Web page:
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NCER Grantee Research Project Results

Development of Cost-effective, Compact Electrical Ultrafine Particle (eUFP) Sizers and Wireless eUFP Sensor Network

EPA Grant Number: R835132
Title: Development of Cost-effective, Compact Electrical Ultrafine Particle (eUFP) Sizers and Wireless eUFP Sensor Network
Investigators: Chen, Da-Ren , Lu, Chenyang
Institution: Washington University
EPA Project Officer: Hiscock, Michael
Project Period: September 1, 2012 through August 31, 2015
Project Amount: $499,130
RFA: Developing the Next Generation of Air Quality Measurement Technology (2011)
Research Category: Air Quality and Air Toxics

Description:

Objective:

Recent air quality and epidemiological studies show that ultrafine particles (UFPs) may be particularly relevant to pulmonary and cardiovascular diseases, cancer and mortality, as indicated by studies on both acute and long term effects. It is because of the size, surface area, chemical composition, diffusivity and ability to translocate through the epithelium of terminal bronchioles and alveoli of UFPs. UFPs are omnipresent in the ambient and dominate in PM size distributions with respect to the number and surface area concentrations. UFPs are primarily traffic related in urban areas, consisting of “fresh” combustion emissions from vehicles whereas UPFs in rural areas are typically formed via the nucleation of gaseous pollutants, for instance, from H2SO4. It is thus necessary to establish the air quality network for UFP monitoring, especially in the heavy traffic areas (e.g., in a city), along highways and in the residual proximity to highways. To meet the above UFP monitoring task we propose to develop cost-effective, compact eUFP sizers and their wireless mesh network. Specific objectives of this proposed project are (i) to develop a cost-effective, portable electrical ultrafine particle (eUFP) sizer, enabling the spatial and temporal monitoring of UFP size distribution in the ambient; (ii) to develop a cost-effective, pocket eUFP sizer for measuring the UFP exposure at the personal level; (iii) to develop a wireless mesh network using proposed portable sizers as the nodes, enabling to monitor the working status of deployed sizers and to acquire data being collected via internet; (iv) to evaluate and validate proposed technologies in planned field testing.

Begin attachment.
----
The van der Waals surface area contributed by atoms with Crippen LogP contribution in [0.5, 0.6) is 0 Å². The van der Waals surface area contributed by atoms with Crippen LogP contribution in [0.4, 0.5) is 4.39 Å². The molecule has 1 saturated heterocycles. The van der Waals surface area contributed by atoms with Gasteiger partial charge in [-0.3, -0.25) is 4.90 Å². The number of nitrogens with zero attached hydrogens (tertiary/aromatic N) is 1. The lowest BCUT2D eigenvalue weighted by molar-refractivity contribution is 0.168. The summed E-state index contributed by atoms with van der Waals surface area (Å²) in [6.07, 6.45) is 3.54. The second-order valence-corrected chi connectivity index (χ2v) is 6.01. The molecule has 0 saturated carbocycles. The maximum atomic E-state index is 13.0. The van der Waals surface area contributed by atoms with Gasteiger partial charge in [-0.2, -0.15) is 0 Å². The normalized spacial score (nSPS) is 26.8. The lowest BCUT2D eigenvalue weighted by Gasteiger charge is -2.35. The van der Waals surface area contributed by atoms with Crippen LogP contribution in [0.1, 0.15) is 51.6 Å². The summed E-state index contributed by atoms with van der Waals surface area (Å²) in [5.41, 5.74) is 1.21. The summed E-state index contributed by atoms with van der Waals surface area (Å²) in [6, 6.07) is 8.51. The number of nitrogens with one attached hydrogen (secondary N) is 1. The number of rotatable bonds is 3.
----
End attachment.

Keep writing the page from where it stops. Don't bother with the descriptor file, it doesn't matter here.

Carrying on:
Approach:

We propose to develop eUFP sizers and their wireless mesh network in three phases. Phase 1 will be focused on the development of miniature components for proposed eUFP sizers. Components to be used in the sizers are (i) mini- unipolar UFP charger to electrically charge UFPs; (ii) mini- dumbbell electrical aerosol classifier to size charged particles based on their electrical mobility; (iii) mini- sensitive aerosol electrometer for detecting charges on particles; and (iv) mini- aerosol cyclones as the sizer inlets for long term operation. Proposed sizers will be integrated, calibrated and evaluated in the Phase 2. The proposed wireless mesh network will be also developed in Phase 2. Two small scale field validation of proposed technology will be performed in the Phase 3 to gain the experience on the adaptability and reliability of proposed sizers and their wireless mesh network when deployed in the field.

Expected Results:

eUFP sizers in both portable and pocket packages, and wireless mesh network using portable sizers as the nodes will be developed upon the success of proposed project. The cost of each sizer is estimated at $1000.00 (or less) when produced in large quantity and measuring cycle of each sizer can be varied from 35 sec. to 3 min. The development of proposed wireless mesh network makes it feasible and sustainable to monitor temporal UFP distribution in a broad ground surface area without incurring serve charge as cellular networks or costly internet infrastructure for Access Points as WiFi network. Future air quality, PM health and epidemiological study communities will benefit the most from the success of proposed project.

Supplemental Keywords:

measurement methods, particulates, air pollution and control, personal exposure;

Progress and Final Reports:
2013 Progress Report

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The perspectives, information and conclusions conveyed in research project abstracts, progress reports, final reports, journal abstracts and journal publications convey the viewpoints of the principal investigator and may not represent the views and policies of ORD and EPA. Conclusions drawn by the principal investigators have not been reviewed by the Agency.

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